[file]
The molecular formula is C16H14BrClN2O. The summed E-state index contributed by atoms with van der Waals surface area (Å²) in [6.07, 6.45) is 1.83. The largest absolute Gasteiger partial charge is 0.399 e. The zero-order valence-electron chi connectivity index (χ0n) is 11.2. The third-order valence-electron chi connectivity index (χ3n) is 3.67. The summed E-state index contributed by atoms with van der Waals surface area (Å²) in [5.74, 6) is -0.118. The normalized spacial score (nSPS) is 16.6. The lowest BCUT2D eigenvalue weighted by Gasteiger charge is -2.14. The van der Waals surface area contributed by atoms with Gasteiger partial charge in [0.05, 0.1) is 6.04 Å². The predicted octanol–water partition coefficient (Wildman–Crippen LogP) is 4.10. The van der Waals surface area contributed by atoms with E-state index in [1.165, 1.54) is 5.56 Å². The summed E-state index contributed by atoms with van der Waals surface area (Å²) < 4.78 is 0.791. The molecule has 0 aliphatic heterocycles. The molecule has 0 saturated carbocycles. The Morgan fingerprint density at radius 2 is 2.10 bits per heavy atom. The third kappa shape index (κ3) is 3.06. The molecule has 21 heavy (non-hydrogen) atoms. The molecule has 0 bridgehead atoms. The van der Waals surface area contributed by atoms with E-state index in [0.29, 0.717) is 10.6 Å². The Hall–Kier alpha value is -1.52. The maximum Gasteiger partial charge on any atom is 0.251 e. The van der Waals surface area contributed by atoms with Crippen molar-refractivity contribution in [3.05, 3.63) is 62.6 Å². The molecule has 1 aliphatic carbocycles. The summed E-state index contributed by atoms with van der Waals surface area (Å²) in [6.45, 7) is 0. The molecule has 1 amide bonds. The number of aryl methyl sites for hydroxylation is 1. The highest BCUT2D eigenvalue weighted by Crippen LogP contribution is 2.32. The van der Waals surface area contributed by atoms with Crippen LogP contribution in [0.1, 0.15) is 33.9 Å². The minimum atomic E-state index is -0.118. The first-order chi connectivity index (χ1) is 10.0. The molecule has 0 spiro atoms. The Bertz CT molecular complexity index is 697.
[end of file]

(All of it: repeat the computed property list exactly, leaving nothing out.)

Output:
The molecular formula is C16H14BrClN2O. The summed E-state index contributed by atoms with van der Waals surface area (Å²) in [6.07, 6.45) is 1.83. The largest absolute Gasteiger partial charge is 0.399 e. The zero-order valence-electron chi connectivity index (χ0n) is 11.2. The third-order valence-electron chi connectivity index (χ3n) is 3.67. The summed E-state index contributed by atoms with van der Waals surface area (Å²) in [5.74, 6) is -0.118. The normalized spacial score (nSPS) is 16.6. The lowest BCUT2D eigenvalue weighted by Gasteiger charge is -2.14. The van der Waals surface area contributed by atoms with Gasteiger partial charge in [0.05, 0.1) is 6.04 Å². The predicted octanol–water partition coefficient (Wildman–Crippen LogP) is 4.10. The van der Waals surface area contributed by atoms with E-state index in [1.165, 1.54) is 5.56 Å². The summed E-state index contributed by atoms with van der Waals surface area (Å²) < 4.78 is 0.791. The molecule has 0 aliphatic heterocycles. The molecule has 0 saturated carbocycles. The Morgan fingerprint density at radius 2 is 2.10 bits per heavy atom. The third kappa shape index (κ3) is 3.06. The molecule has 21 heavy (non-hydrogen) atoms. The molecule has 0 bridgehead atoms. The van der Waals surface area contributed by atoms with E-state index in [0.29, 0.717) is 10.6 Å². The Hall–Kier alpha value is -1.52. The maximum Gasteiger partial charge on any atom is 0.251 e. The van der Waals surface area contributed by atoms with Crippen molar-refractivity contribution in [3.05, 3.63) is 62.6 Å². The molecule has 1 aliphatic carbocycles. The summed E-state index contributed by atoms with van der Waals surface area (Å²) in [6.45, 7) is 0. The molecule has 1 amide bonds. The number of aryl methyl sites for hydroxylation is 1. The highest BCUT2D eigenvalue weighted by Crippen LogP contribution is 2.32. The van der Waals surface area contributed by atoms with Crippen LogP contribution in [0.1, 0.15) is 33.9 Å². The minimum atomic E-state index is -0.118. The first-order chi connectivity index (χ1) is 10.0. The molecule has 0 spiro atoms. The Bertz CT molecular complexity index is 697.